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A Boston police officer on Thursday sued the online marketplace where the gun used to shoot him was sold, alleging it lacks necessary safeguards to prevent weapons from getting into the wrong hands.
The lawsuit filed by the Brady Center to Prevent Gun Violence on behalf of 39-year-old Kurt Stokinger accuses Armslist.com of enabling illegal gun trafficking by allowing users to buy and sell guns with "essentially no rules."
Authorities say Stokinger, a nine-year member of the police department, was shot in the leg in January 2016 by a Grant Headley, who the lawsuit says illegally bought the gun on the street from a woman who had purchased weapons through Armslist.
"This is not an anti-gun case. Certainly officer Stokinger is not an anti-gun person in any way," said Jonathan Lowy, an attorney with the Brady Center. "It is about ensuring that guns are sold the right way instead of the wrong way and that's something that all of us, whatever our views are on gun policy, should agree on."
An attorney for Armslist in a different case didn't immediately respond to phone and email messages on Thursday. Armslist has argued it can't be held responsible for the actions of its users.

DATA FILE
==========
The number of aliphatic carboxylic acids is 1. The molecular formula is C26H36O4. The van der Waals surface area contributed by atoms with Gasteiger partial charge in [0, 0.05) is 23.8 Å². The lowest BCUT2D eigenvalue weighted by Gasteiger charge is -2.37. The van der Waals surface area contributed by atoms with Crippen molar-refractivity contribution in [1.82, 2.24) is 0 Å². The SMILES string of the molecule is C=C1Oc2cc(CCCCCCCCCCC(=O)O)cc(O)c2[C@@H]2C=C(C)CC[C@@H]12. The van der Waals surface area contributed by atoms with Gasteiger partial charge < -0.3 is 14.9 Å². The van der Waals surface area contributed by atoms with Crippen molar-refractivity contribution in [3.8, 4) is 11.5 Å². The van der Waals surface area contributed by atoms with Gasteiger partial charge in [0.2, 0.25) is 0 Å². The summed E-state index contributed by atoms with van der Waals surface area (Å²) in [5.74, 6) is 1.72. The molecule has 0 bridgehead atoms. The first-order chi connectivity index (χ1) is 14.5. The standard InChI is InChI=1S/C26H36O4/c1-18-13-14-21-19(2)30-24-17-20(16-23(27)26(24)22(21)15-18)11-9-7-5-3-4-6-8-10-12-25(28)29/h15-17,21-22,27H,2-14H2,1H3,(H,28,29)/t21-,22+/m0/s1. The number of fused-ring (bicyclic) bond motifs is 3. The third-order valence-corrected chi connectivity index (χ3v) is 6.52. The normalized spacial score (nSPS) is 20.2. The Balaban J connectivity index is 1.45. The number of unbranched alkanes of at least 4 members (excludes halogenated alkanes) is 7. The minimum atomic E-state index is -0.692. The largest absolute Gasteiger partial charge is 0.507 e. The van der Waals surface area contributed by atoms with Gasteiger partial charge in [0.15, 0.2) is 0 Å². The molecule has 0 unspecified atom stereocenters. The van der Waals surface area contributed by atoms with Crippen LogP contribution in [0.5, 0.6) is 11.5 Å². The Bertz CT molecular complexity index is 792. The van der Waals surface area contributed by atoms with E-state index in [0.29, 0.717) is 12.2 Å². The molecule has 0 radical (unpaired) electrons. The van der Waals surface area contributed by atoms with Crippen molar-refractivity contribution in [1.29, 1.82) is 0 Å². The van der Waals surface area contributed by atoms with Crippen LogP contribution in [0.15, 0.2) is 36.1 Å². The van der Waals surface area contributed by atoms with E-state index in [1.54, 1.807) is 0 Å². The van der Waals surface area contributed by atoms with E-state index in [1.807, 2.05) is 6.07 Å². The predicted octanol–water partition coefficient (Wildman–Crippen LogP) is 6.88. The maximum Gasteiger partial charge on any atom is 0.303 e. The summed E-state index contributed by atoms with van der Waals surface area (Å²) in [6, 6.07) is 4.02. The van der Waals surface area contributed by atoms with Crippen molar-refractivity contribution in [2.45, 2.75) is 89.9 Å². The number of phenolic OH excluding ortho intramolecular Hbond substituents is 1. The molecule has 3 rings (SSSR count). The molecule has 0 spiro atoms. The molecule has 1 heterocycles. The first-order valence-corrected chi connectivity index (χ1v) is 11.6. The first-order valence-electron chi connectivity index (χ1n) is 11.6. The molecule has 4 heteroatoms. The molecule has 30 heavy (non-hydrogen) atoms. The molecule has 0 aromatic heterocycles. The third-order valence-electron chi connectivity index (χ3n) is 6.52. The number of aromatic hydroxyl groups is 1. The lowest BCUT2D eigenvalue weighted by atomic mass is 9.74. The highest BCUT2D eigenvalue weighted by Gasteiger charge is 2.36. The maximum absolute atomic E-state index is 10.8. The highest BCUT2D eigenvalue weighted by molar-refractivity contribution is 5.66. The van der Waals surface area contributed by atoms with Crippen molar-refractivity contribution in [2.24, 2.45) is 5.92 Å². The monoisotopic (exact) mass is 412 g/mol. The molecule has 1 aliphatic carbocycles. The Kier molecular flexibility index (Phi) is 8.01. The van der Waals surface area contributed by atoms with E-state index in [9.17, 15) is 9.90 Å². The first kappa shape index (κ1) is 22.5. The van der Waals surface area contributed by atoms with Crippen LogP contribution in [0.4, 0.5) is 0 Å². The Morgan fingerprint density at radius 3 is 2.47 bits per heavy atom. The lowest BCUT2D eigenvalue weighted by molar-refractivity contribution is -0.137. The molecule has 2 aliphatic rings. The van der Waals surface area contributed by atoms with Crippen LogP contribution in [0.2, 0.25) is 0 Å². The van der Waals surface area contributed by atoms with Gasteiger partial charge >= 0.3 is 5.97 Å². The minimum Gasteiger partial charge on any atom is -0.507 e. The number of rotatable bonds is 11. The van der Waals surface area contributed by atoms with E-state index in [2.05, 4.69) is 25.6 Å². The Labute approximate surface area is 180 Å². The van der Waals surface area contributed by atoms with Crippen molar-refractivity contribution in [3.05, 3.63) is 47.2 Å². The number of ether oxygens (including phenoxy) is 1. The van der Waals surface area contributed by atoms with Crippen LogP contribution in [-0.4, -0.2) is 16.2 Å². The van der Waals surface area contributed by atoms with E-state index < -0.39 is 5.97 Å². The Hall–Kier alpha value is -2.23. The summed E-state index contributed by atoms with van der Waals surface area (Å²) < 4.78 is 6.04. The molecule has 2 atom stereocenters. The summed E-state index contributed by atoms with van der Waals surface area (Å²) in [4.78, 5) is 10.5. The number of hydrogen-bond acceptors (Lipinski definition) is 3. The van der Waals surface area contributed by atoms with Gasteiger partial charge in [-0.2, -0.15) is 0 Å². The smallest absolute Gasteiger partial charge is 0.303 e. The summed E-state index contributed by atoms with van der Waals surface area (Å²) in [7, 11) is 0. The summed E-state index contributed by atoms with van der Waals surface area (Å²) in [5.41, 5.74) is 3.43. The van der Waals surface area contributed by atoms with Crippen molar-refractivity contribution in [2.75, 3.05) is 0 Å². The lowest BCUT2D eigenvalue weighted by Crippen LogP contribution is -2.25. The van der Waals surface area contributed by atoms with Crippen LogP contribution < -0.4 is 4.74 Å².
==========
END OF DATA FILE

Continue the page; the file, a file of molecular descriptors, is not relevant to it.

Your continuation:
Courts had agreed in at least two cases until the Wisconsin appeals court this year reinstated a lawsuit against Armslist, rejecting its argument that federal law absolves its operators of liability. The case is being appealed to the state's highest court.
Stokinger's lawsuit says Headley got the gun through Sara Johnson, who authorities say bought dozens of guns through Armslist and then resold them to drug dealers and gang members. Johnson pleaded guilty in February to federal firearm charges, and her attorney didn't return an email seeking comment. Both Johnson and Headley are also being sued by Stokinger.
Headley has pleaded not guilty to shooting Stokinger and is awaiting trial. His lawyer in the criminal case didn't return a phone message.
The Brady Center argues in the lawsuit that Armslist lets users buy guns anonymously without having to register through the website and avoid background checks by limiting searches to private sellers. There are also no limits on the number of guns that can be sold or bought by an individual, the lawsuit says.
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